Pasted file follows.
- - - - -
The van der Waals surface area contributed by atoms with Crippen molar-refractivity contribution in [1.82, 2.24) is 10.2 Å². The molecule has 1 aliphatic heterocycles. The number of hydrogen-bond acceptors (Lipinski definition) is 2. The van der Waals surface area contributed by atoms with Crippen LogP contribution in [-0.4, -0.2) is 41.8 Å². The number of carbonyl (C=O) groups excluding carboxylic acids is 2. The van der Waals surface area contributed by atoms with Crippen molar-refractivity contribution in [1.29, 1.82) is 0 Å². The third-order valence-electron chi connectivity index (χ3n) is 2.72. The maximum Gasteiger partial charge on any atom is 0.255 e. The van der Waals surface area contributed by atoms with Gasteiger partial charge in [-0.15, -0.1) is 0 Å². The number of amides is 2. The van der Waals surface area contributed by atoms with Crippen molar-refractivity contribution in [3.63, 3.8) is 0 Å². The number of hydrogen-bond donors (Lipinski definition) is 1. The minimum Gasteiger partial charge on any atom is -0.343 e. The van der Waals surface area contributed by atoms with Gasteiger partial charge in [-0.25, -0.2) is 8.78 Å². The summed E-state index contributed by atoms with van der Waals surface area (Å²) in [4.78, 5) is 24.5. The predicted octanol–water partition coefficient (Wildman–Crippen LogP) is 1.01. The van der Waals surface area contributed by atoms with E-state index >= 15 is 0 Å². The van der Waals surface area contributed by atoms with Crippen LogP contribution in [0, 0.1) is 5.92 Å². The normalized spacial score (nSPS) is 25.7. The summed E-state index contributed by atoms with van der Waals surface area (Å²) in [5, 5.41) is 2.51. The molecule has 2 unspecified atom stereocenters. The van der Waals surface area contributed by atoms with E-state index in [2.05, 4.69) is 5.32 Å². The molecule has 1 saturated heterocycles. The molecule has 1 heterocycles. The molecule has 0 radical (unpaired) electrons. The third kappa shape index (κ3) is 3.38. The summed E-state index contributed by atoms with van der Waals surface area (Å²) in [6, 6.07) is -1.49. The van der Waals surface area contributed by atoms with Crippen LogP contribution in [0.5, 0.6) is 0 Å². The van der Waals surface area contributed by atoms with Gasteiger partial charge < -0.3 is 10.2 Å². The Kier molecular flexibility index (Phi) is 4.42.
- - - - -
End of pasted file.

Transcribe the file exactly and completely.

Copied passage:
The van der Waals surface area contributed by atoms with Crippen molar-refractivity contribution in [1.82, 2.24) is 10.2 Å². The molecule has 1 aliphatic heterocycles. The number of hydrogen-bond acceptors (Lipinski definition) is 2. The van der Waals surface area contributed by atoms with Crippen LogP contribution in [-0.4, -0.2) is 41.8 Å². The number of carbonyl (C=O) groups excluding carboxylic acids is 2. The van der Waals surface area contributed by atoms with Crippen molar-refractivity contribution in [1.29, 1.82) is 0 Å². The third-order valence-electron chi connectivity index (χ3n) is 2.72. The maximum Gasteiger partial charge on any atom is 0.255 e. The van der Waals surface area contributed by atoms with Gasteiger partial charge in [-0.15, -0.1) is 0 Å². The number of amides is 2. The van der Waals surface area contributed by atoms with Crippen molar-refractivity contribution in [3.63, 3.8) is 0 Å². The number of hydrogen-bond donors (Lipinski definition) is 1. The minimum Gasteiger partial charge on any atom is -0.343 e. The van der Waals surface area contributed by atoms with Gasteiger partial charge in [-0.25, -0.2) is 8.78 Å². The summed E-state index contributed by atoms with van der Waals surface area (Å²) in [4.78, 5) is 24.5. The predicted octanol–water partition coefficient (Wildman–Crippen LogP) is 1.01. The van der Waals surface area contributed by atoms with E-state index >= 15 is 0 Å². The van der Waals surface area contributed by atoms with Crippen LogP contribution in [0, 0.1) is 5.92 Å². The normalized spacial score (nSPS) is 25.7. The summed E-state index contributed by atoms with van der Waals surface area (Å²) in [5, 5.41) is 2.51. The molecule has 2 unspecified atom stereocenters. The van der Waals surface area contributed by atoms with E-state index in [2.05, 4.69) is 5.32 Å². The molecule has 1 saturated heterocycles. The molecule has 1 heterocycles. The molecule has 0 radical (unpaired) electrons. The third kappa shape index (κ3) is 3.38. The summed E-state index contributed by atoms with van der Waals surface area (Å²) in [6, 6.07) is -1.49. The van der Waals surface area contributed by atoms with Crippen LogP contribution in [0.5, 0.6) is 0 Å². The van der Waals surface area contributed by atoms with Gasteiger partial charge < -0.3 is 10.2 Å². The Kier molecular flexibility index (Phi) is 4.42.